The Church of England “might be open to the blasphemy law being abolished”, a spokesman said yesterday. But he urged “real caution” in proceeding without careful thought. He said that the Church would agree only when there had been time to assess “the consequences of the new incitement to hatred legislation, which continues to expand”.
As MPs on Wednesday debated a repeal of blasphemy law as part of the Criminal Justice Bill, the Justice Minister, Maria Eagle, said that the Government had “every sympathy” with abolishing blasphemy offences, and would review the law. An amendment which would abolish the law against “scurrilous vilification” of Christianity fell after Labour MPs were ordered to vote against it.
Downing Street confirmed that ministers are now in talks with Churches. A spokesman for the Prime Minister said that it was necessary to consult “particularly the Anglican Church”, before coming to a final decision. He said that the Government would move amendments in the House of Lords after consultation.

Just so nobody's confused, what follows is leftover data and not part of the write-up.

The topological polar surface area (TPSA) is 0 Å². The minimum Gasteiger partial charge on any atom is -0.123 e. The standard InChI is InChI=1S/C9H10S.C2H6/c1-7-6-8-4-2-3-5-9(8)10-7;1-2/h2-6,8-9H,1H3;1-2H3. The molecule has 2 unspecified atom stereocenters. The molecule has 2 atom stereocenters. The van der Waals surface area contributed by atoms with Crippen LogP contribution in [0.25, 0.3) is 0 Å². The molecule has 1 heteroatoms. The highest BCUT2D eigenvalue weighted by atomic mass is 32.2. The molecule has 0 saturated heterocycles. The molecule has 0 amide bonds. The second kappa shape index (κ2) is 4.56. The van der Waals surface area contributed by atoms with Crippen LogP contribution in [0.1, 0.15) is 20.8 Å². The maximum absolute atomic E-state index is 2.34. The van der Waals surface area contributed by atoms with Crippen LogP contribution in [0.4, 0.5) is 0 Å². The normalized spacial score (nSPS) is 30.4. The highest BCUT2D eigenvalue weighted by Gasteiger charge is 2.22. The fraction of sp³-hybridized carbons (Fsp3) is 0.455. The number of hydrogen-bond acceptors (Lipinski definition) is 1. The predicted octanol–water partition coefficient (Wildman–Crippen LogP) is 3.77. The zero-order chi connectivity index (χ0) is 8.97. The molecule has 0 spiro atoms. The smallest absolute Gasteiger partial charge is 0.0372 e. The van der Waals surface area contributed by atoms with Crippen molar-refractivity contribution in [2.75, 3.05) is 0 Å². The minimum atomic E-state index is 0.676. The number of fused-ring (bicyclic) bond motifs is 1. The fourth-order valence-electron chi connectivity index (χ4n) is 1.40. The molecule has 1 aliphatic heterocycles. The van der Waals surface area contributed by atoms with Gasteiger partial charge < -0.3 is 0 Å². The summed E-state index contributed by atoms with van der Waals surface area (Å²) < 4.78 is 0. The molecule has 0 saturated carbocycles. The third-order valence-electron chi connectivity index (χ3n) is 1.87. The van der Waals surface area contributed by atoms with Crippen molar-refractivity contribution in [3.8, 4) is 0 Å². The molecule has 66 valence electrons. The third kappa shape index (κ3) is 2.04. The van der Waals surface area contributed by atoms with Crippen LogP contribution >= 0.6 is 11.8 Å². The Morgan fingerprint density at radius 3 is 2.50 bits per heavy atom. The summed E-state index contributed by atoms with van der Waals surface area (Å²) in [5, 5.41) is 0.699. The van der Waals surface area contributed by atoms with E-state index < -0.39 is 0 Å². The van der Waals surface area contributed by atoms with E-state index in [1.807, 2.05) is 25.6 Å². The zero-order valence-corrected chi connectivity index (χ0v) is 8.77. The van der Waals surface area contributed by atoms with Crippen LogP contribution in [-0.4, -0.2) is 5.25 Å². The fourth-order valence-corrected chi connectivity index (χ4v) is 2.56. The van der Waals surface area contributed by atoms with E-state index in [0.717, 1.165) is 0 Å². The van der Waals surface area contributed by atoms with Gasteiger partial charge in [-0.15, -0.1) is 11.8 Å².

The former Archbishop of Canterbury, Lord Carey, and the former Bishop of Oxford, Lord Harries, were among signatories of a letter to The Daily Telegraph urging all MPs to support Wednesday’s cross-party amendment to the current Criminal Justice Bill.
The common law of blasphemous libel protects Christian (mainly Anglican) beliefs, but not people or communities, says the letter. “Most religious commentators are of the view that the Almighty does not need the ‘protection’ of such a law.”
• Full story at the Church Times.